The Christian theologian and social ethicist Reinhold Niebuhr, an influential figure on the 20th-century American intellectual, political and religious scene, often turned to Lincoln as the model of a political leader -- "my hero in religion and in statecraft" -- who resisted the temptation to identify God with his own causes and who understood both the religious dimension and the moral drama inherent in human history. Lincoln's theological understanding of the Civil War, Niebuhr believed, was greater than that of any preacher or religious thinker of the time, and he described the president as a "theologian of American anguish." Some scholars have observed that in his use of biblical language Lincoln surpassed the eloquence of Puritan John Winthrop, employing religious speech in 19th-century America in a way that was "both insistently public and politically demanding in its implications."
How would you describe President Lincoln's political and spiritual achievements? How would you characterize him religiously? How would you describe Lincoln's God? How did his idea of God change over the course of the war? What surprises you about Lincoln's religious views and moral vision? Compare them with those of abolitionist Frederick Douglass.
One modern writer has called Lincoln's Second Inaugural Address "the most eloquent response to the virus of religious self-importance ever written." Others have described it as "Lincoln's Sermon on the Mount" and "America's sermon to the world." The speech was rooted in profound religious beliefs. By the time he delivered it in 1865, how had Lincoln come to understand God's role in the Civil War and in American history? What do you hear in his rhetoric about the need for the war and at the same time the need for forgiveness and reconciliation? What connections can you identify between Lincoln's "Meditation on the Divine Will" and his Second Inaugural Address?
Historian Allen Guelzo says that many came to believe God was "doing something new in this war." What made emancipation and the Emancipation Proclamation in 1863 "a religious moment" and "an event for the soul," as scholar David Blight describes it? Why did freedom for African Americans mean freedom for everyone? What role did evangelical Christianity play in the abolitionist movement?
The "Battle Hymn of the Republic" can still be found in many church hymnals. Its words continue to be sung, and they are also heard in sermons and patriotic speeches. How do you think they speak to Americans today?
Themes of sacrifice and redemption were important during the Civil War. What did it mean then to understand death and suffering in a theological way? How and why did the war come to take on a transcendent meaning, or a "holy quality," as David Blight calls it?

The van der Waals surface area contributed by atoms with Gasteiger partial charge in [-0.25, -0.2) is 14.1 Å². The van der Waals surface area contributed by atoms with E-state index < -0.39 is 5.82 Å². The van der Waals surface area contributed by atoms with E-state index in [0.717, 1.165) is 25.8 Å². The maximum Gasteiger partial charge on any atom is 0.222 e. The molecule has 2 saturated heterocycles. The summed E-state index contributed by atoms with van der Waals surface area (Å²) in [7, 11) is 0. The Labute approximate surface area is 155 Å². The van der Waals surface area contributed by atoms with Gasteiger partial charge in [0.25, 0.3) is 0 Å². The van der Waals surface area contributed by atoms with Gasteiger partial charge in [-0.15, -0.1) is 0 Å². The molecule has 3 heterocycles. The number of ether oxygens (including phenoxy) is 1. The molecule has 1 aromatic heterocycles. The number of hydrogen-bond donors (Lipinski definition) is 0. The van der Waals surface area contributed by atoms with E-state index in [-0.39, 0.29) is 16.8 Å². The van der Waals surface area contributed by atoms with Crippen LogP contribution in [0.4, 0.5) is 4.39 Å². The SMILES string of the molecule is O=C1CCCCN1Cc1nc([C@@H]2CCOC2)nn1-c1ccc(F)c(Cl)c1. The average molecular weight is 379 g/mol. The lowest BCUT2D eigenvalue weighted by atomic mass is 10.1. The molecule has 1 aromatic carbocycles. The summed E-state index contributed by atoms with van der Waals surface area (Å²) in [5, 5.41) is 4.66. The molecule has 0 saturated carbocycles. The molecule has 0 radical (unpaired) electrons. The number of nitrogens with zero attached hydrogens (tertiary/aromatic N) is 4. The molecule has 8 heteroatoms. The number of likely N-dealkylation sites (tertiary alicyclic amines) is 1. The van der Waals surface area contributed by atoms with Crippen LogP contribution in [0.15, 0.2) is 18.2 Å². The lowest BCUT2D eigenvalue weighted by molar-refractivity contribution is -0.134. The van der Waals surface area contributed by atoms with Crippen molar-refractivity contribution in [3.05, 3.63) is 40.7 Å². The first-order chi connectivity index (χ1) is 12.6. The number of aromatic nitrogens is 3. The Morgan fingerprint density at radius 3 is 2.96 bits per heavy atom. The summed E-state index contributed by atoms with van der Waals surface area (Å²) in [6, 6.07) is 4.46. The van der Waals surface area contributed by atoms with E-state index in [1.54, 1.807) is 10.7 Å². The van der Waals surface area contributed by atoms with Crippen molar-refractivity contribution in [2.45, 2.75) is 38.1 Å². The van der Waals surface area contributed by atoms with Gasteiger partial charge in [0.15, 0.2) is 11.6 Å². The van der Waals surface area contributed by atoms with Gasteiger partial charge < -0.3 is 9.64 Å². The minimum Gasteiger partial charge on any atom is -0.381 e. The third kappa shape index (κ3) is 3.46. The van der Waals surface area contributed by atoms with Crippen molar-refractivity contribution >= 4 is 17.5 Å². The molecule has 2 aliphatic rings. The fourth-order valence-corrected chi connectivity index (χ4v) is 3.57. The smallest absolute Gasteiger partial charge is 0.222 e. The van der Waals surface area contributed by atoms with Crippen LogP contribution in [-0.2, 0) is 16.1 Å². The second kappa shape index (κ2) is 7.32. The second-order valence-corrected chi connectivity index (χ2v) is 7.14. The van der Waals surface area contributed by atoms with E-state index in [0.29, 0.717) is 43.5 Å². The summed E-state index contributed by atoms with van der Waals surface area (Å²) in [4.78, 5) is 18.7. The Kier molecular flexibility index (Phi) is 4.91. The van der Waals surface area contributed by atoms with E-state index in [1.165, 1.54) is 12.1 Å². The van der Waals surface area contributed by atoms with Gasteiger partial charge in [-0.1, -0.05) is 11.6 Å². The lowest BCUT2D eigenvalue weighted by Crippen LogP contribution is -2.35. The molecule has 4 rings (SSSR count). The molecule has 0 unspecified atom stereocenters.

Do you agree that America was and is a chosen nation, special in the eyes of God? In 1861, on the way to his inauguration in Washington, Lincoln said in a speech: "I am exceedingly anxious that this Union, the Constitution, and the liberties of the people shall be perpetuated in accordance with the original idea for which that struggle was made, and I shall be most happy indeed if I shall be an humble instrument in the hands of the Almighty, and of this, his almost chosen people, for perpetuating the object of that great struggle." What do you think he meant by "almost chosen people"? Compare Lincoln's words with Stephen Prothero's concluding observation that "we have not achieved what we should have achieved" and that America's special destiny is "always out in front of us."
Upon the Altar of the Nation: A Moral History of the Civil War by Harry S. Stout
Religion and the American Civil War edited by Randall M. Miller, Harry S. Stout and Charles Reagan Wilson
Abraham Lincoln: Redeemer President by Allen C. Guelzo
Lincoln's Greatest Speech: The Second Inaugural by Ronald C. White Jr.
A. Lincoln: A Biography by Ronald C. White Jr.
The Civil War as a Theological Crisis by Mark A. Noll
Lincoln's Virtues: An Ethical Biography by William Lee Miller
Lincoln Revisited edited by John Y. Simon, Harold Holzer and Dawn Vogel
Lincoln at Gettysburg: The Words That Remade America by Garry Wills
Slave Religion by Albert J. Raboteau
The Talking Book: African Americans and the Bible by Allen Dwight Callahan
Giants: The Parallel Lives of Frederick Douglass and Abraham Lincoln by John Stauffer
The Radical and the Republican: Frederick Douglass, Abraham Lincoln, and the Triumph of Antislavery Politics by James Oakes
"Lincoln's Religion" by Richard Carwardine, in Our Lincoln edited by Eric Foner
Library of Congress: With Malice Toward None: The Abraham Lincoln Bicentennial Exhibition
Published October 11, 2010